AWS Lambda has emerged as an increasingly popular option for developers who want to run code without provisioning or managing servers. From web applications that can quickly scale in response to user traffic, to real-time data processing and alerting on social signals, Lambda enables companies to increase the pace of software innovation – but presents its own set of monitoring and observability challenges. In this blog, we’ll elaborate on a few things to keep in mind when monitoring AWS Lambda, and how to do so with Splunk Infrastructure Monitoring.
What is AWS Lambda?
AWS Lambda is Amazon Web Services’ serverless computing or FaaS (function-as-a-service) offering. Serverless computing refers to a specific category in cloud computing where applications run in stateless compute containers that are event-triggered, ephemeral, and completely managed by a third party. AWS Lambda and other serverless computing services run functions—blocks of code that carry out a single, short lived task. Functions are self-contained, have no dependencies on any other code, and can be deployed and executed wherever and whenever they are needed.
The main benefit of AWS Lambda is that it abstracts many operational tasks away from developers. With AWS Lambda, there is no longer any need to provision infrastructure, manage scaling resources, maintain security patches, or perform other administrative tasks – making it possible for developers to run backend code without needing to manage their own server systems or server applications.
More recently, serverless computing has grown such that it’s become another option alongside containerized microservices for organizations who want to increase development velocity and the scalability of their systems. Some teams will deploy both “traditional” microservices running in containers and serverless applications, while others have chosen to run the entirety of their workloads on AWS Lambda or other serverless platforms.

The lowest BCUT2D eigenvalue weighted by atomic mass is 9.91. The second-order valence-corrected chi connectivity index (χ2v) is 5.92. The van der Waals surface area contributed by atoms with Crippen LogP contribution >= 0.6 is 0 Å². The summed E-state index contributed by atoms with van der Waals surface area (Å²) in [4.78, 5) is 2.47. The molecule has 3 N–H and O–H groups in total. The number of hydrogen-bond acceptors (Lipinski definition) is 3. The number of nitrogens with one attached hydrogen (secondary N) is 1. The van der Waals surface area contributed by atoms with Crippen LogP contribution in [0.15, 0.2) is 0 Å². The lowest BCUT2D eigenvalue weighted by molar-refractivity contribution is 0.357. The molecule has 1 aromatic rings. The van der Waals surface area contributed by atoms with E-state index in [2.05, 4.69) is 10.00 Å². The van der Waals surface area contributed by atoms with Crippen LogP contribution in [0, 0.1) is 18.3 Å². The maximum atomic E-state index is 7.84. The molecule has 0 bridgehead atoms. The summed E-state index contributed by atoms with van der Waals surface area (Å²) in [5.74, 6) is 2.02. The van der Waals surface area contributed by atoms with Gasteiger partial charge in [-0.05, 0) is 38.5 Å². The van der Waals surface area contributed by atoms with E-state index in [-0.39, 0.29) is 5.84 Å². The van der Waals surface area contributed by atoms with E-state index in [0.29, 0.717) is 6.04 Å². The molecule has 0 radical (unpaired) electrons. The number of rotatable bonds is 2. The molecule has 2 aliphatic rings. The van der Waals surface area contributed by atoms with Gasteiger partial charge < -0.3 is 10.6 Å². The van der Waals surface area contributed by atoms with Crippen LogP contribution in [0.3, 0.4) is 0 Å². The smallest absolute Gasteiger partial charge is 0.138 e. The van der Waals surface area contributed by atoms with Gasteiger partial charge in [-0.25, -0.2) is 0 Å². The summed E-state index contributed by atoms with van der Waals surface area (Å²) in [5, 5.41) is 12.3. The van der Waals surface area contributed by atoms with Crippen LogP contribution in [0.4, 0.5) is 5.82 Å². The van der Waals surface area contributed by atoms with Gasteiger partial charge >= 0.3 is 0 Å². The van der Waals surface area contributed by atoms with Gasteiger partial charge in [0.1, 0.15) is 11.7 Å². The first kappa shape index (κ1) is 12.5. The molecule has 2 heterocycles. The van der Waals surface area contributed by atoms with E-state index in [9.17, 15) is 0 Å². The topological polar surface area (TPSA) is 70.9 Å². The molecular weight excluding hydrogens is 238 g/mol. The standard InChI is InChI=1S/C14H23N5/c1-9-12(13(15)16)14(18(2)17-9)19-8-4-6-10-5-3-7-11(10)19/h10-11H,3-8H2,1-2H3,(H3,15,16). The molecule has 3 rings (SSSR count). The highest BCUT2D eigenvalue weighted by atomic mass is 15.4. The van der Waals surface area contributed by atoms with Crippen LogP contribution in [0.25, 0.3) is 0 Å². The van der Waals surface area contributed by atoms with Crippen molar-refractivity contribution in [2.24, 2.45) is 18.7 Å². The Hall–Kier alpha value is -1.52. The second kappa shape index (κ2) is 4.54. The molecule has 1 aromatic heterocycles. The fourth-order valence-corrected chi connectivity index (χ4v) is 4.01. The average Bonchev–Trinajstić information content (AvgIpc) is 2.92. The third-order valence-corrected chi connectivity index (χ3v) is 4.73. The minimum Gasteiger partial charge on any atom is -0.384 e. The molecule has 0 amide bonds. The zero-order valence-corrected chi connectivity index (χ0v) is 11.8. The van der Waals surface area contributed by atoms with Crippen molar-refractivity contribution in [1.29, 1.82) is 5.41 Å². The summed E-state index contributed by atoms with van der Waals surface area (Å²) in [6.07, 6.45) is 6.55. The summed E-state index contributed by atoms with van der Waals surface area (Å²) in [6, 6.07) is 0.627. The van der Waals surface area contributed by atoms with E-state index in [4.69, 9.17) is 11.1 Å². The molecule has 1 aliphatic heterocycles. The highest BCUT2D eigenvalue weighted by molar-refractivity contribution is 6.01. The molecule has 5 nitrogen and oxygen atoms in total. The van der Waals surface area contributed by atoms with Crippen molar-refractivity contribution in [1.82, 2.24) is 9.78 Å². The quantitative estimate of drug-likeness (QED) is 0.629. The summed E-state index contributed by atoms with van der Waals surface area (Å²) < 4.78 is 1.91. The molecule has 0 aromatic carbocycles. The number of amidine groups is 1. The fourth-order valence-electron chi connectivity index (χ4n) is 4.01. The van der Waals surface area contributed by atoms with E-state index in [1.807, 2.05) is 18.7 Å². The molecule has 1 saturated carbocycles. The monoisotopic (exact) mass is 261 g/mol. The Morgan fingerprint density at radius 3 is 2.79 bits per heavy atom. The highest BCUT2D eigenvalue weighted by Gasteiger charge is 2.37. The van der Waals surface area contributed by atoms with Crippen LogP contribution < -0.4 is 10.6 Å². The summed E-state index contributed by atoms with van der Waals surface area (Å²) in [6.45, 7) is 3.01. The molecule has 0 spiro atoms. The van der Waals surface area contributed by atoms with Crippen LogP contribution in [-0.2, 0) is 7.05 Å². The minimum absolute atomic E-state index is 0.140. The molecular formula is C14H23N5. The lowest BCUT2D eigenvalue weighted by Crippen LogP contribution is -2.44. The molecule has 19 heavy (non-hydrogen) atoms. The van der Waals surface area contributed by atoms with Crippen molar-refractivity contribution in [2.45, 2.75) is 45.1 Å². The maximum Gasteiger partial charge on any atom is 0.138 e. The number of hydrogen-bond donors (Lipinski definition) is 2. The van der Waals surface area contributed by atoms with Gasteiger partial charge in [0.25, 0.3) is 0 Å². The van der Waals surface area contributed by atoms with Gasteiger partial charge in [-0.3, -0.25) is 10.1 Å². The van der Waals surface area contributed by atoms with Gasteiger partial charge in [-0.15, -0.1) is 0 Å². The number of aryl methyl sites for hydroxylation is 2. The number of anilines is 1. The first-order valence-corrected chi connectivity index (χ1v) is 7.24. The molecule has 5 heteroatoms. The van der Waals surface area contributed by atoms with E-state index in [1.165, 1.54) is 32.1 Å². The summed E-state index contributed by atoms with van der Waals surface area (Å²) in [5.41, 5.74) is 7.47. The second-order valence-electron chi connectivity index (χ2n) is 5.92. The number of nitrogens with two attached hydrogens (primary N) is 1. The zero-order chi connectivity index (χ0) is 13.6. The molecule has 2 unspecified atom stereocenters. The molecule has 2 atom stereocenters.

Considerations for Monitoring Lambda Functions
Data Collection is Not as Straightforward as with Traditional Infrastructure
In serverless environments, you’re not given access to the underlying host that your function runs on, meaning that there is no way to install an agent as is common with most metrics monitoring systems, or with traditional APM solutions. If you want to go beyond the basic reporting provided by a service like AWS CloudWatch, collecting metrics and traces from Lambda functions typically requires that you wrap or modify the function itself so that it can report to your monitoring and alerting tool of choice.
You Need to Measure More than System Metrics
Something that is often repeated these days is the phrase “serverless is not without servers”. When your function is invoked, AWS initializes a container to run your function. When this happens for the first time in a while, there may not be an idle container available to run your code – adding latency to the total time needed for your function to execute. This occurrence is referred to as a “cold start”. Tracking cold starts and metrics that represent the business logic of your applications will provide better visibility into your Lambda functions,and highlight ways in which you can optimize performance.
Timeliness of Visualization and Alerting is Critical
Functions are highly ephemeral and are spun up and down in seconds, if not milliseconds. An ideal monitoring solution for serverless applications provides immediate and ongoing visibility into function performance so that you can make adjustments to your functions or resolve issues before customers are impacted.
Monitoring Lambda Metrics
Key Lambda metrics to monitor include:
- Cold starts: the average latency, and total number of function cold starts
- Errors: the number of invocations that failed due to errors associated with the function